Forget Vancouver and Toronto; consider these markets instead

Although Royal LePage admits that Canada’s housing market “unfolded closely along the lines as we expected,” in the fourth quarter of 2015, the data still contains valuable information for investors looking ahead to 2016 and beyond.
 
In particular, while Vancouver and Toronto remain “sellers’ markets where there’s not enough product to meet demand,” other parts of the country show considerable potential for returns, according to Phil Soper, president and CEO, Royal LePage
 
“For most of the country, in real terms, we’re seeing flat appreciation. Prices are moving at approximately the same rate as inflation,” Soper said. Moreover, the CIBC calculated that lower energy prices represented a 9% tax cut for Canadian families, which may serve as an economic driver of certain regions.
 
Quebec, in particular, posted a “reasonable” year, but should look more optimistic soon.
 
“We believe that other factors were at play, such as the new government’s mandate to get the provincial books in order and their focus on austerity and fiscal prudence,” Soper said. “Now they’ve reached the halfway point of that mandate, and will begin looking to stimulate Quebec’s economy in the latter half of it.”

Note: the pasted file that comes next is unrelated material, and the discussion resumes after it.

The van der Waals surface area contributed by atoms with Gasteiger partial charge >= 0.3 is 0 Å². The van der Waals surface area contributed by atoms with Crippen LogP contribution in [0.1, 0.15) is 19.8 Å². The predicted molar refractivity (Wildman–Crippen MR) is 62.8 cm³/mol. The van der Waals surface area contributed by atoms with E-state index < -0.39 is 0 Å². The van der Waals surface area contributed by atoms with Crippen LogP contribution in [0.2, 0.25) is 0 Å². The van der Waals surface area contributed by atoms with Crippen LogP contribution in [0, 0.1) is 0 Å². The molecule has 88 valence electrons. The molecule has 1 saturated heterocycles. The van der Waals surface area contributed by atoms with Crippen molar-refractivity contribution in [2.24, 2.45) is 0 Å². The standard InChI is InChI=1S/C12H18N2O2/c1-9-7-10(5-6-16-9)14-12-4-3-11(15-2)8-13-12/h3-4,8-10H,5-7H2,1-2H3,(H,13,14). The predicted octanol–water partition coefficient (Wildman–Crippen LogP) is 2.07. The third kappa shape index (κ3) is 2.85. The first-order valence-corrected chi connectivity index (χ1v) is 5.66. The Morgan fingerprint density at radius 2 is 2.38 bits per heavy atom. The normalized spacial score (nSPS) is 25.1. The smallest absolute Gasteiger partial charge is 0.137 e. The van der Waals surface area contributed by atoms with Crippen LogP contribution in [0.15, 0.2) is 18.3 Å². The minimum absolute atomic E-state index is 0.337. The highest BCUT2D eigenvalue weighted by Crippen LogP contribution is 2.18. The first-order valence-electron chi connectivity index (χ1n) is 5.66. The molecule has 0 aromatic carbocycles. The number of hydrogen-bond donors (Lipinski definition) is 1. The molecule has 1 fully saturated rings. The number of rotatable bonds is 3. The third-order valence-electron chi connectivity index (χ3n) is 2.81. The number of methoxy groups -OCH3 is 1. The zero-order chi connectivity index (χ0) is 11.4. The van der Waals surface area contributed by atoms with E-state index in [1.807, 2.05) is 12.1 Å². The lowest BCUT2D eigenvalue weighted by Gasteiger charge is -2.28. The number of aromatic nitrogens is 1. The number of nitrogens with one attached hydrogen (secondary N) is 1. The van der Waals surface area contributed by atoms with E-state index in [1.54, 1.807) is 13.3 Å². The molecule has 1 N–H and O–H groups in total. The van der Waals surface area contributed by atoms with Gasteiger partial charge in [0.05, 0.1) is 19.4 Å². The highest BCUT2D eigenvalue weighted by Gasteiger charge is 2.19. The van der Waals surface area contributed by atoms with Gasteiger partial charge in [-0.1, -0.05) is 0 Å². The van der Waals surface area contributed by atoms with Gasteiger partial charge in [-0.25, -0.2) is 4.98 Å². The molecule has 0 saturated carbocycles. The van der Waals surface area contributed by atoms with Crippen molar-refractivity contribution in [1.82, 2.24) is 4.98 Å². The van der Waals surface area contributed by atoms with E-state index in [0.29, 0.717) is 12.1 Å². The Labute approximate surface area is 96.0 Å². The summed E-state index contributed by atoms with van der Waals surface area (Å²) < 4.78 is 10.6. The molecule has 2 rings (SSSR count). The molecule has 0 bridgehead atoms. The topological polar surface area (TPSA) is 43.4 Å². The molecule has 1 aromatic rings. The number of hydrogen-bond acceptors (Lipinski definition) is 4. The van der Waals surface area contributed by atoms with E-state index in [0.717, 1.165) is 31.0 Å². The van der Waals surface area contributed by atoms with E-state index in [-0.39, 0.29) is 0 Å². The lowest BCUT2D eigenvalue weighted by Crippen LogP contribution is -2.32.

While he considers Vancouver to be Canada’s real estate MVP, he believes that “Quebec, and Montreal in particular, is well-poised to be the most improved player year-over-year.”
 
Moreover, he advises investors who are able to take a more long-term approach to consider Alberta. While cities such as Calgary may be suffering now, he believes that they are destined to an eventual rebound.
 
“The softness of the Calgary market would lead some to be brave and look there for investment opportunities, but I’d say the first half of 2016 is too soon,” he said.
 
Soper is “very bullish” on Alberta over the long-run, since he believes it has a diversified economy and educated workforce that will allow it to recover from oil’s downturn.
 
“There’s a difficult adjustment right now with the dramatic reduction in the value of its primary export product, but along with the instability of bounding prices and uncertain markets, you have a period where uncertainty can lead to opportunities for investors,” he said. “Right now is fairly risky, however, as I think there’s more downside to come.”
 
Still, despite the high barrier to entry, investors may not want to turn a blind eye to Vancouver and Toronto just yet.
 
“We have a general manager in Vancouver who told me, ‘I don’t have a crystal ball and I don’t know if or when market correction is coming, but I do know that people who thought they were going to wait because things were too expensive a year ago are finding it’s a much tougher entry into the market today,” Soper said.
 
Along with Southern Ontario’s “Golden Horseshoe,” Soper predicts that the two will remain “very good prospects for 2016, even though it’s more expensive than other areas of the country.”

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